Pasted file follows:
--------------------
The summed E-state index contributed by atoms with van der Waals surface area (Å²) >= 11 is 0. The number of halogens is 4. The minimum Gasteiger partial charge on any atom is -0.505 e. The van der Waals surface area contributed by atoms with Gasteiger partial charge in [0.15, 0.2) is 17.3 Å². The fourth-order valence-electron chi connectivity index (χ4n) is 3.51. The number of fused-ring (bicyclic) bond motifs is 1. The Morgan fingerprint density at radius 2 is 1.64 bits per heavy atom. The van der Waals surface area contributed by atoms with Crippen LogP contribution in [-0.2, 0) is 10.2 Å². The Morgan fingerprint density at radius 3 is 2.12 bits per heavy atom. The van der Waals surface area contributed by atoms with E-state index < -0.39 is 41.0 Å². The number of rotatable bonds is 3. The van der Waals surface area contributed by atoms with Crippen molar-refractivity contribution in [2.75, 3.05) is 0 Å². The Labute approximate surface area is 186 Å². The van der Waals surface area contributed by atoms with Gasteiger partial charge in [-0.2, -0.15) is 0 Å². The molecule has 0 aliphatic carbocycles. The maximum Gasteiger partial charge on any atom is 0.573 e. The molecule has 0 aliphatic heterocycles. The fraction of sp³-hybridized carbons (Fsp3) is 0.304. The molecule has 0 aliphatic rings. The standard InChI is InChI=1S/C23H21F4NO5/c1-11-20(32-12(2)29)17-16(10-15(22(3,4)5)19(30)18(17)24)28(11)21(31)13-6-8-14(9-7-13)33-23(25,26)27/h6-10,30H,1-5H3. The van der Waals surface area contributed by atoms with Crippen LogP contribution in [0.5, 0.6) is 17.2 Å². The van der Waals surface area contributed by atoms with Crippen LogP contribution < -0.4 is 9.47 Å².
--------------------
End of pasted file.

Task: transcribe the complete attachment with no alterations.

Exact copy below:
The summed E-state index contributed by atoms with van der Waals surface area (Å²) >= 11 is 0. The number of halogens is 4. The minimum Gasteiger partial charge on any atom is -0.505 e. The van der Waals surface area contributed by atoms with Gasteiger partial charge in [0.15, 0.2) is 17.3 Å². The fourth-order valence-electron chi connectivity index (χ4n) is 3.51. The number of fused-ring (bicyclic) bond motifs is 1. The Morgan fingerprint density at radius 2 is 1.64 bits per heavy atom. The van der Waals surface area contributed by atoms with Crippen LogP contribution in [-0.2, 0) is 10.2 Å². The Morgan fingerprint density at radius 3 is 2.12 bits per heavy atom. The van der Waals surface area contributed by atoms with E-state index < -0.39 is 41.0 Å². The number of rotatable bonds is 3. The van der Waals surface area contributed by atoms with Crippen molar-refractivity contribution in [2.75, 3.05) is 0 Å². The Labute approximate surface area is 186 Å². The van der Waals surface area contributed by atoms with Gasteiger partial charge in [-0.2, -0.15) is 0 Å². The molecule has 0 aliphatic carbocycles. The maximum Gasteiger partial charge on any atom is 0.573 e. The molecule has 0 aliphatic heterocycles. The fraction of sp³-hybridized carbons (Fsp3) is 0.304. The molecule has 0 aliphatic rings. The standard InChI is InChI=1S/C23H21F4NO5/c1-11-20(32-12(2)29)17-16(10-15(22(3,4)5)19(30)18(17)24)28(11)21(31)13-6-8-14(9-7-13)33-23(25,26)27/h6-10,30H,1-5H3. The van der Waals surface area contributed by atoms with Crippen LogP contribution in [0.5, 0.6) is 17.2 Å². The van der Waals surface area contributed by atoms with Crippen LogP contribution < -0.4 is 9.47 Å².